Theoretical calculations show that glueballs should exist at energy ranges accessible with current collider technology. However, due to the mentioned difficulty, they have so far not been observed and identified with certainty.
Glueballs are so named because they are composed of subatomic particles called gluons, which have the all-important job of gluing together particles called quarks, which in turn combine to form protons, neutrons, and other particles.
Physicists are eager to experimentally verify glueballs because their existence, which to this day has only been hypothesized, is one of the key features that distinguish quantum chromodynamics from quantum electrodynamics two theories that are used to explain the strong nuclear force and the electromagnetic force, respectively.
He adds that the scalar glueball exhibits this decay pattern because the strong nuclear force barely changes the spin direction of very light quarks, a phenomenon that reveals itself in the scalar glueball's inclination to decay to quark-antiquark pairs of the heavier strange quark.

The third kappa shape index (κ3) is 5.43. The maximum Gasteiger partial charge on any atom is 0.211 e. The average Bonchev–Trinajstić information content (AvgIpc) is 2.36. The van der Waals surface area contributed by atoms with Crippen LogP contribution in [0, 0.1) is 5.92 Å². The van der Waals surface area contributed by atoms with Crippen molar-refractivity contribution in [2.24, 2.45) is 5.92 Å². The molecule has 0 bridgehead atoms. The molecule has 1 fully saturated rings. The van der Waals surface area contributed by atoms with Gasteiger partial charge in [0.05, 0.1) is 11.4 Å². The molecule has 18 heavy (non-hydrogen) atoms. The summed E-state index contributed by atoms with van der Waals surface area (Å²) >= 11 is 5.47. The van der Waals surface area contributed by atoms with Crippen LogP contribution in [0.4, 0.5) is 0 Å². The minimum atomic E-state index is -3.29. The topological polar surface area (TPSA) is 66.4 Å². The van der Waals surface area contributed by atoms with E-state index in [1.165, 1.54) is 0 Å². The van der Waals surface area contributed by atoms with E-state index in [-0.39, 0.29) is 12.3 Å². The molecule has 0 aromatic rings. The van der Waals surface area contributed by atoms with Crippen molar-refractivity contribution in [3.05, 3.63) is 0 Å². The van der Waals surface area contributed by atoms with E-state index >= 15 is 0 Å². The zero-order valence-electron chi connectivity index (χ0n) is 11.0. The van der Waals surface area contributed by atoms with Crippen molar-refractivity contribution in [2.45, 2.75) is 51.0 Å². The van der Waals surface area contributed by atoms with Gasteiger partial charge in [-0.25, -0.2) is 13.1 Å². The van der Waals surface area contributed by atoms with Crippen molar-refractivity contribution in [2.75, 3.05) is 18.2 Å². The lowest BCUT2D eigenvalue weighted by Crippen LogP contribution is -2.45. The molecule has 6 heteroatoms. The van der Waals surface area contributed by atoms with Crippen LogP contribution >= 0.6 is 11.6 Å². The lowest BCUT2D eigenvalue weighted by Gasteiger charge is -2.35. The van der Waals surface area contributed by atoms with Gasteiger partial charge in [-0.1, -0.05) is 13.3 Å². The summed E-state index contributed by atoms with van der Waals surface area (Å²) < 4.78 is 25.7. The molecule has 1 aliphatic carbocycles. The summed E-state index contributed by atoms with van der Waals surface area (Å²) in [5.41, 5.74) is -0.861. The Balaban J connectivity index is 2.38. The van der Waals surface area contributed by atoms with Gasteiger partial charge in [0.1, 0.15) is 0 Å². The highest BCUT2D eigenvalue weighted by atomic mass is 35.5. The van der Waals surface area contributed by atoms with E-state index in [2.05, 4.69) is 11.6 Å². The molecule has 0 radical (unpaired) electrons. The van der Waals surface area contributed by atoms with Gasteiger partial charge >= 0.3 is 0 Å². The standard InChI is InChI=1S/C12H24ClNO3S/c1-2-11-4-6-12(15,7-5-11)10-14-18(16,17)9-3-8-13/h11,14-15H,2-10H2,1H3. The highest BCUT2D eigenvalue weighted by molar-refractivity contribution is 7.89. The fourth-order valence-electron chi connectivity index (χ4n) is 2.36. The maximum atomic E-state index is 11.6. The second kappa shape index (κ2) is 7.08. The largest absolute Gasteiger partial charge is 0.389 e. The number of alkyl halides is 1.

The glueball quest is connected with a popular theory called quantum chromodynamics, which claims matter’s most basic components are tiny entities called quarks.
But his calculations, he added, shows that when the glueball undergoes one common type of decay—into pairs of particles—those tend to consist of a particular type of quark, called the strange quark.
The glueball quest might lead to further interesting findings about the nature of matter, Chanowitz told World Science, because glueballs are linked to poorly understood aspects of quantum chromodynamics that in turn affect the properties of other particles.
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